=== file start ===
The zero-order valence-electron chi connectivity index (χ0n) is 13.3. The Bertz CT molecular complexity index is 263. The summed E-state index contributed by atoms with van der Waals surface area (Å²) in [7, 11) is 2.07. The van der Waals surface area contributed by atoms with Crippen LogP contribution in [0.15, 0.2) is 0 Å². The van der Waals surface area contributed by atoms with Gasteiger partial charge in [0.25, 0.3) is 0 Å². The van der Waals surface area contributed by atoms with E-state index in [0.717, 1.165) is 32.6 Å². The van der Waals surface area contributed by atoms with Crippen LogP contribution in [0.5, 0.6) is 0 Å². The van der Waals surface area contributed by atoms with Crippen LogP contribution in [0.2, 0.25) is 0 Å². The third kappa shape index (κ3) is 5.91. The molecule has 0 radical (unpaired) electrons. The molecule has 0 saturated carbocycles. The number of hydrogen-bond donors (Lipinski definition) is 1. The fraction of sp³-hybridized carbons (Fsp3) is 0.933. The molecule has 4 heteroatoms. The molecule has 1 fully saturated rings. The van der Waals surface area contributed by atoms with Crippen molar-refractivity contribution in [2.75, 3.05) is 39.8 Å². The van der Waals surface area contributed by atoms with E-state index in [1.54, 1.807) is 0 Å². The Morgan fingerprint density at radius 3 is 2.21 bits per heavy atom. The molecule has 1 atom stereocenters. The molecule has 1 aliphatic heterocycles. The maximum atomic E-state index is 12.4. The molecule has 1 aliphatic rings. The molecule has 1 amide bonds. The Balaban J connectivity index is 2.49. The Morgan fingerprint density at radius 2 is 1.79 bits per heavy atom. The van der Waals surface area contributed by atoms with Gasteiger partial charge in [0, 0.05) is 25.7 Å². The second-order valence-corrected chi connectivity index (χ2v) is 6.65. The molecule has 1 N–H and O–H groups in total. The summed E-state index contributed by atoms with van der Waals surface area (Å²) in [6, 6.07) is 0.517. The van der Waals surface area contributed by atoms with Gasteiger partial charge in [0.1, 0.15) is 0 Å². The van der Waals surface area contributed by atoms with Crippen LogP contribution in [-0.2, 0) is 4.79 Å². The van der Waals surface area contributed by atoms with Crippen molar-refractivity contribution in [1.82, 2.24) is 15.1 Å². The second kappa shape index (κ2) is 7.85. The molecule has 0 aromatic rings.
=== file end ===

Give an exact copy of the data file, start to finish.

The zero-order valence-electron chi connectivity index (χ0n) is 13.3. The Bertz CT molecular complexity index is 263. The summed E-state index contributed by atoms with van der Waals surface area (Å²) in [7, 11) is 2.07. The van der Waals surface area contributed by atoms with Crippen LogP contribution in [0.15, 0.2) is 0 Å². The van der Waals surface area contributed by atoms with Gasteiger partial charge in [0.25, 0.3) is 0 Å². The van der Waals surface area contributed by atoms with E-state index in [0.717, 1.165) is 32.6 Å². The van der Waals surface area contributed by atoms with Crippen LogP contribution in [0.5, 0.6) is 0 Å². The van der Waals surface area contributed by atoms with Crippen LogP contribution in [0.2, 0.25) is 0 Å². The third kappa shape index (κ3) is 5.91. The molecule has 0 radical (unpaired) electrons. The molecule has 0 saturated carbocycles. The number of hydrogen-bond donors (Lipinski definition) is 1. The fraction of sp³-hybridized carbons (Fsp3) is 0.933. The molecule has 4 heteroatoms. The molecule has 1 fully saturated rings. The van der Waals surface area contributed by atoms with Crippen molar-refractivity contribution in [2.75, 3.05) is 39.8 Å². The van der Waals surface area contributed by atoms with E-state index in [1.54, 1.807) is 0 Å². The Morgan fingerprint density at radius 3 is 2.21 bits per heavy atom. The molecule has 1 atom stereocenters. The molecule has 1 aliphatic heterocycles. The maximum atomic E-state index is 12.4. The molecule has 1 aliphatic rings. The molecule has 1 amide bonds. The Balaban J connectivity index is 2.49. The Morgan fingerprint density at radius 2 is 1.79 bits per heavy atom. The van der Waals surface area contributed by atoms with Gasteiger partial charge in [0, 0.05) is 25.7 Å². The second-order valence-corrected chi connectivity index (χ2v) is 6.65. The molecule has 1 N–H and O–H groups in total. The summed E-state index contributed by atoms with van der Waals surface area (Å²) in [6, 6.07) is 0.517. The van der Waals surface area contributed by atoms with Gasteiger partial charge in [0.1, 0.15) is 0 Å². The van der Waals surface area contributed by atoms with Crippen LogP contribution in [-0.2, 0) is 4.79 Å². The van der Waals surface area contributed by atoms with Crippen molar-refractivity contribution in [1.82, 2.24) is 15.1 Å². The second kappa shape index (κ2) is 7.85. The molecule has 0 aromatic rings.